Transitioning a Toddler to a cup

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  • Use plastic cups small enough to be grasped by small hands, with easy grips and a weighted bottom to keep from tipping.
  • Don’t allow unlimited access to beverages or put her in bed with drinks. This helps avoid tooth decay.

At around 12 months, your Toddler is ready to drink from an open cup, or even use a cup with a straw.

What you might notice during practice

  • Your Toddler may have learned to grasp a cup much better, and is able to bring the cup to the mouth more easily.
  • Spilling will still happen at all three steps of drinking – bringing the cup to her mouth, drinking and taking the cup away from the mouth. Be patient and allow your child plenty of practice.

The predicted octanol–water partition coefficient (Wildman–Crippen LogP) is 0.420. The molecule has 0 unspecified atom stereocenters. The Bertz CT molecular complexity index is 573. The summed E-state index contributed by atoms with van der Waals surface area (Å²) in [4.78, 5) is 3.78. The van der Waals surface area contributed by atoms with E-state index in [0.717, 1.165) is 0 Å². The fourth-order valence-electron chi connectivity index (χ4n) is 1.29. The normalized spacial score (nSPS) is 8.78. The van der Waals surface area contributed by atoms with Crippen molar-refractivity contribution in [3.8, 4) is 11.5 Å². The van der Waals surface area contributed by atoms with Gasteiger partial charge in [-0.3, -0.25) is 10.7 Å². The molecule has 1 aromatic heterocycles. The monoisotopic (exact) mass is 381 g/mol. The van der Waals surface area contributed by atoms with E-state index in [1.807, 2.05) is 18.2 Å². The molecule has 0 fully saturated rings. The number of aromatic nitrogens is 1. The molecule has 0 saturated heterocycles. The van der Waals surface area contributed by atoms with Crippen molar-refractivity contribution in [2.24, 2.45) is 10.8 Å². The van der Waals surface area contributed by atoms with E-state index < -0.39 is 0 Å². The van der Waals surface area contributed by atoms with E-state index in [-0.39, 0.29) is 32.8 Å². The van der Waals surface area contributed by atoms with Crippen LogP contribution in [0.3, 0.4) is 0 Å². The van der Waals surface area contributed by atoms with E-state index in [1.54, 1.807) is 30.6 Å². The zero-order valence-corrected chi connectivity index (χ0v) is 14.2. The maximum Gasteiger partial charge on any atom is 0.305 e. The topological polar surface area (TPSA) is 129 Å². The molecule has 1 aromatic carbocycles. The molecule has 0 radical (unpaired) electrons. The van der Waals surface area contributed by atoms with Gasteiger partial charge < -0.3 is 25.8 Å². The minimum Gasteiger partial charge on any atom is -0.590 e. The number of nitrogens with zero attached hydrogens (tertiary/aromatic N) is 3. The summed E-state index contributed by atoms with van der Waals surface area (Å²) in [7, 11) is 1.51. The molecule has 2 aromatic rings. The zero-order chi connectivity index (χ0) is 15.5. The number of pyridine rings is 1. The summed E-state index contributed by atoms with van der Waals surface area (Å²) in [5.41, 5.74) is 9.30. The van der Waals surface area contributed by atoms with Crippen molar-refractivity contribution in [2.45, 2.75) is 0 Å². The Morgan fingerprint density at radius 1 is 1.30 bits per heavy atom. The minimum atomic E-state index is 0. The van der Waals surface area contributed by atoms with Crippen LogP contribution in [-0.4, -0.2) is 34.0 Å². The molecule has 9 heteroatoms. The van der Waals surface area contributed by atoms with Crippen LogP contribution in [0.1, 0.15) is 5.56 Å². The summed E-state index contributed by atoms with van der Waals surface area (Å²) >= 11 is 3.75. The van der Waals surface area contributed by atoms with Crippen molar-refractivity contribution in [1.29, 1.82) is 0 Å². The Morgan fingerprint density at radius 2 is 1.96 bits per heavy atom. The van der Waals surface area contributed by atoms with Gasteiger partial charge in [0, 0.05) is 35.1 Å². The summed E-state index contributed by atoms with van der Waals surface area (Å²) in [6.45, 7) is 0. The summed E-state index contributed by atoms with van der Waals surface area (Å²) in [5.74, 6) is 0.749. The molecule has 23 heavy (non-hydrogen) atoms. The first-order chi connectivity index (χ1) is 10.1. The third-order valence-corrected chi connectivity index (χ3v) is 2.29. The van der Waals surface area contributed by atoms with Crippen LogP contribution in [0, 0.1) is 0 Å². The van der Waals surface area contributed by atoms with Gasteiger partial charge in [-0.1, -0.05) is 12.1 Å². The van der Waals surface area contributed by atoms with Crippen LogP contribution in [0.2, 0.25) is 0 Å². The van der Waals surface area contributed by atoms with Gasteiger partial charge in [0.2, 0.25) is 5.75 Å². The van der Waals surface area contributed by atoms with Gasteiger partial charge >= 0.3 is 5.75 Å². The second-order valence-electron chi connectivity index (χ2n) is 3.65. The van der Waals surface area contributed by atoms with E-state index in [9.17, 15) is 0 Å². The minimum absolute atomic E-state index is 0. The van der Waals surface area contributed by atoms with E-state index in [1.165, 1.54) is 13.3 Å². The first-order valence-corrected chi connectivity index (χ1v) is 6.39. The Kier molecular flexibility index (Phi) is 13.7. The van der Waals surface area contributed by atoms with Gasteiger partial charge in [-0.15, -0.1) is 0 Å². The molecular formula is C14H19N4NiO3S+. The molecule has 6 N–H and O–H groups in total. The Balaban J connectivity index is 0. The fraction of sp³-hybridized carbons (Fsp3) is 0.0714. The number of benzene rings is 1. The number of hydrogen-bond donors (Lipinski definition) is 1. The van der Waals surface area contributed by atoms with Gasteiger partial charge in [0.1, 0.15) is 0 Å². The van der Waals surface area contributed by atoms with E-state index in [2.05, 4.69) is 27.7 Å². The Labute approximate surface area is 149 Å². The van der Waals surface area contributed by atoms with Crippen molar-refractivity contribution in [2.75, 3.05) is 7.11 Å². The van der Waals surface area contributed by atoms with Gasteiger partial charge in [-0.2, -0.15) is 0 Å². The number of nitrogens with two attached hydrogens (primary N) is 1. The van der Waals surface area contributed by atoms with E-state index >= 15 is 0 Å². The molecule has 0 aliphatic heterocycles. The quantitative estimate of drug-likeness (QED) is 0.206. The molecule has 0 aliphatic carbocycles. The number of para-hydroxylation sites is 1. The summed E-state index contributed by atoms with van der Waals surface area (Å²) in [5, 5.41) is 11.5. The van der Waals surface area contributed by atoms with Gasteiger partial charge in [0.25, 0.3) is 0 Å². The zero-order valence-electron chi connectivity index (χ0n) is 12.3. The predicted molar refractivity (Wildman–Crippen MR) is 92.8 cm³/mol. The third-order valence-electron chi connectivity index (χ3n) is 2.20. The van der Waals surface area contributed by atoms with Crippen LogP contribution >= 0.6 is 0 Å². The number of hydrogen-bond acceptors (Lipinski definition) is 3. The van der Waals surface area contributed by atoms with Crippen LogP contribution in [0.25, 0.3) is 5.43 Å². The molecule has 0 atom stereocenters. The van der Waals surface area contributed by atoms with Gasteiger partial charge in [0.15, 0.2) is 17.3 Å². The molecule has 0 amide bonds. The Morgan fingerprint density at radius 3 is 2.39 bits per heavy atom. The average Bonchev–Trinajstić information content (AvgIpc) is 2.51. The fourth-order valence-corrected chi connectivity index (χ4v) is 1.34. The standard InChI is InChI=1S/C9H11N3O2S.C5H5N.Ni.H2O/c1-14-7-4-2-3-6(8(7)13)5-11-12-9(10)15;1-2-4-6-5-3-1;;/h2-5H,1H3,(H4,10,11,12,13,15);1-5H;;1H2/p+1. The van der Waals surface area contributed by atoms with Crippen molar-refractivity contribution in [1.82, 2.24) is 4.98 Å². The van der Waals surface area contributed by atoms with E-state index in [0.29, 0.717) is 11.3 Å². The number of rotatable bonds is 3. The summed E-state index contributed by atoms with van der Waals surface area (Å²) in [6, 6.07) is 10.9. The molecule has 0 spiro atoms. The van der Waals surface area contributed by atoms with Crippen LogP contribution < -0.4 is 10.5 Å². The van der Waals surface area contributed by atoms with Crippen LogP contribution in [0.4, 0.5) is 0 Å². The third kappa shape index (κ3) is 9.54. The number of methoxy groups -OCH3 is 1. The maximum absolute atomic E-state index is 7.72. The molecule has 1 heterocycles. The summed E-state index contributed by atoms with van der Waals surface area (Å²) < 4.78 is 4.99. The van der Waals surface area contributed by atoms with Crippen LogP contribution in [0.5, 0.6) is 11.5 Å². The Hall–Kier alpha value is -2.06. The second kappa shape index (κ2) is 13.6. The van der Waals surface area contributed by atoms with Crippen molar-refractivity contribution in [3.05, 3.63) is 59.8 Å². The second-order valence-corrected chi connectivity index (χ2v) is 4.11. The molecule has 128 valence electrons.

• She might drop or throw her cup away once she’s done drinking from it.

Cup do's and don’ts

Do fill her cup full, but make sure to use small, toddler-sized cups. This allows for easier independent training and she won’t have to tip the cup as much to drink.
Do choose plastic, easy-grip cups.
Do use cups that hold 4 - 6 ounces or about 1/2 cup. This helps teach your toddler beverage portions that are appropriate for their age and size.
Don’t let her carry the cup everywhere she goes.
Don’t put her to bed with the cup or allow unlimited access throughout the day, to avoid her drinking too much or getting cavities.

Remember, every child develops differently, so don’t worry if your Toddler doesn’t show all of these signs yet. With practice, she’ll get better with each try.
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